September 14, 2013

Sakura Masterline

As I have mentioned before, I am not a big fan of furled lines for tenkara. Like many tenkara fishers, I used them right at first, when I was learning how to cast, but as I began to understand the tenkara casting stroke I began to prefer level lines. Still, there are times when I prefer a tapered, complex line. I say complex because these lines are not just a single stand of material, rather, they are furled, braided, woven or counter-spun out of many fibers.

One situation in which I prefer a complex line is when throwing large flies. Granted, this is not actually traditional tenkara, but it is fun and can be rewarding to see a large trout nose break the surface to inhale a #4 hopper pattern. If there is any wind at all, large flies can be difficult to cast with a level tenkara line.

I have tried about 20 different complex lines, but lately I have been using a custom designed, counter-spun fluorocarbon line made by John Vetterli of Tenkara Guides, LLC and the Sakura Masterline (woven style, not level Masterline). The former line is to be discussed at another time. Here I want to talk about the Masterline.

I bought a Masterline a while ago and have been using it predominantly to throw dry flies. I bought it used (essentially new) because I was having difficulty purchasing a new one. The only place I know of to get one in the US is from Adam of I had emailed him a few times regarding my desire to purchase a Masterline, and after placing an order I never received another reply. I suspect my order just got misplaced. Adam was getting ready to go to Japan and I think my order was not a high priority at the time. This is not a criticism, just an observation. After all, since I found a Masterline elsewhere I didn't feel the need to bother him.

Anyway, Sakura Masterline comes in different colors, weights, and lengths. Each has its own designed purpose. They are not like the usual furled line available to tenkara fishers. These lines are smaller in diameter (at least smaller than many furled lines), stiffer (at least initially) and are much more tightly woven than the standard furled line. Because of its properties the line will stretch somewhat but will not recoil or "birds nest" upon rebound if the tippet breaks. They cast beautifully and are very predicable.


The Masterline I use the most is a dark (I believe called tea colored) 4.5m (14'9") line. To this I add 16 inches of 0X nylon tippet, 8 inches of 3X tippet and then 2-4 feet of 4-6X tippet. This gives me a long line that turns over really well and casts like a bullet.

Masterline does float, but not very high in the meniscus. If desired, it takes a paste floatant readily making it float even higher. I usually don't use any however.

When you take the Masterline off the spool for the first time you will note that it feels rather stiff. As I said earlier, this is not a standard furled line. The Masterline will hold its coils unlike a furled line so it must be "released". There are essentially two ways to do this. One is to use your fingers to relax to line segment by segment and at the same time apply a little stretch. The other way is how I prefer to do it: stretch the line all at the same time. At the stream side I usually find a tree with a broken branch. I hook the Dacron loop (for the girth hitch) around the broken branch stub. I then unroll the Masterline to it full length and the apply a gentle but steady stretch to the whole line. When maximally stretched I say "Now you have a new memory" -- like I'm commanding it, and slowly release. The line now is perfectly straight!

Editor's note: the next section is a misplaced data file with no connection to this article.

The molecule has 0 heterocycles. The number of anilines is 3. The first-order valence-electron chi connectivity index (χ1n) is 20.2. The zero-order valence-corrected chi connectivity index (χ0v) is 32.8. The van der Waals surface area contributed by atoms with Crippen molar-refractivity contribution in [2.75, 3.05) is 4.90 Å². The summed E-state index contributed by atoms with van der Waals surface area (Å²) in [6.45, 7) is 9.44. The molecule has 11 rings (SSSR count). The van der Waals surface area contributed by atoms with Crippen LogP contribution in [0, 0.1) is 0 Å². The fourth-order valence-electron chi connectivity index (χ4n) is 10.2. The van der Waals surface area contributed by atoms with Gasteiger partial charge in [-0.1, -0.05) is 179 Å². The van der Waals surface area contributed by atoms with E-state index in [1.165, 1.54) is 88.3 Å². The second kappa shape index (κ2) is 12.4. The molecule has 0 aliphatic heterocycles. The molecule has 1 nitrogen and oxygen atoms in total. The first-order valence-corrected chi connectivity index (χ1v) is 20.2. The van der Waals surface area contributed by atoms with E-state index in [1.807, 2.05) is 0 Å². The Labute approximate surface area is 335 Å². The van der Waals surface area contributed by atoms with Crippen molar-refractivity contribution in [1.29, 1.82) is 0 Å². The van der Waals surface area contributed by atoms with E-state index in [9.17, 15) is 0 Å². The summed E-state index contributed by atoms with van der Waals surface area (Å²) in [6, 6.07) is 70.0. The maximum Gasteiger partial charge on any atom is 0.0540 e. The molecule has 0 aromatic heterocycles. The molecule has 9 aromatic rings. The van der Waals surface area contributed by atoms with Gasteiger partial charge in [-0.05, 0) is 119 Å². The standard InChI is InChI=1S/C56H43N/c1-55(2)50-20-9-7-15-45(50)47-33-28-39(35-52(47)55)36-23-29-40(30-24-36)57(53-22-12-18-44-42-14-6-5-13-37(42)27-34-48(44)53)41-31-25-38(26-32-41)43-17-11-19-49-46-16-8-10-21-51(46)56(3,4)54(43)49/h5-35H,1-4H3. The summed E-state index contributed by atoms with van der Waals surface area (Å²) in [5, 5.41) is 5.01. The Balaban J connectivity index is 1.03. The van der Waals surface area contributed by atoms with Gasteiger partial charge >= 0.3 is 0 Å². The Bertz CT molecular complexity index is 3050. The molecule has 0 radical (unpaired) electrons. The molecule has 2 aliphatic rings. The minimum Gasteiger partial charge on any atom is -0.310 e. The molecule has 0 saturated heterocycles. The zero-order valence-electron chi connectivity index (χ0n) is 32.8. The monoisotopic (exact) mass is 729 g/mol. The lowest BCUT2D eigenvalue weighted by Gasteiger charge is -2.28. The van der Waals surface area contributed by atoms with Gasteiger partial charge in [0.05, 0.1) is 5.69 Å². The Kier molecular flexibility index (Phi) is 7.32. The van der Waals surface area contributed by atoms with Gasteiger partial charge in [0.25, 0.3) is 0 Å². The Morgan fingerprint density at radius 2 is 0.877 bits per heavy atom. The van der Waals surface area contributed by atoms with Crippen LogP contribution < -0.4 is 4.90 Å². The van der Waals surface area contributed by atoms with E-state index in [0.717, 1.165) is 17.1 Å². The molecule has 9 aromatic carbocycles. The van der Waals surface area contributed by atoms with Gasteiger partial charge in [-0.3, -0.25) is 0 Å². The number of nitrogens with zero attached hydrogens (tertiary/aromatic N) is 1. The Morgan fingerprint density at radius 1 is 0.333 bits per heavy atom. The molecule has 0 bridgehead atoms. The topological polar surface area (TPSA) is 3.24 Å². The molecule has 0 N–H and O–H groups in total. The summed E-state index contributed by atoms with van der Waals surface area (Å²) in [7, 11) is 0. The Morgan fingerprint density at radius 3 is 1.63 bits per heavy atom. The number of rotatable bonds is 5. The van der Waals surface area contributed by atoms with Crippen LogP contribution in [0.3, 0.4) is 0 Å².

As with all the complex lines I have used, the Masterline is more difficult to keep all off the water than a level line, but since I generally use the Masterline with dry flies I usually don't even try to. I do keep the rod tip high, but even with this, and a 14+ foot rod, the distal foot or so of the line will be floating in the water. This is one reason I prefer level lines for general upstream, subsurface fishing. They give me better direct contact with the fly and better controlled drift. But for dries, I have no problem having a little of the line floating in the meniscus. If you fish down and across there is no issue with the Masterline, or any complex line for that matter, staying up and out of the water -- the current pulls the line straight making it defy gravity. I don't fish down and across very often though.

Loop for attachment.

A tight weave.

Here is a comparison of a few different complex lines just so you can see the difference in weave.

Top to Bottom: Masterline 4.5m, Vetterli 16' FC, Streamside 16' mono, TUSA 13' Kevlar, Moonlit 13.5' Ronin

I'm still experimenting with complex lines, and I have a couple more I just received to be tested (they look promising though), but for most of my fishing I'll stick with a level line. When I do desire a complex line I find myself reaching more often for the Masterline. That's the way it is for now..... until I change my mind!!!

As for cost? I don't know, actually. If you're interested in one of these lines, contact Adam through


  1. Great review Tom! I want to try this line. Quick question: how's the visibility? Seems like the darker color would be visible against glare but how is it in general?

  2. Thanks Jason. It is OK against glare; not too bad.


  3. Tom, it was not clear for me, is it tapared or level?
    What about casting it in windy conditions?

    1. Carlos,

      Yes, it is slightly tapered. Although I haven't had it in a strong wind, it works well in moderate wind.


    2. Thanks Tom.
      Aside the titanium line,it seems that with strong winds nothing works that well.

  4. Cool write up Tom, I actually included 2 with your shipment hope it makes it there fast.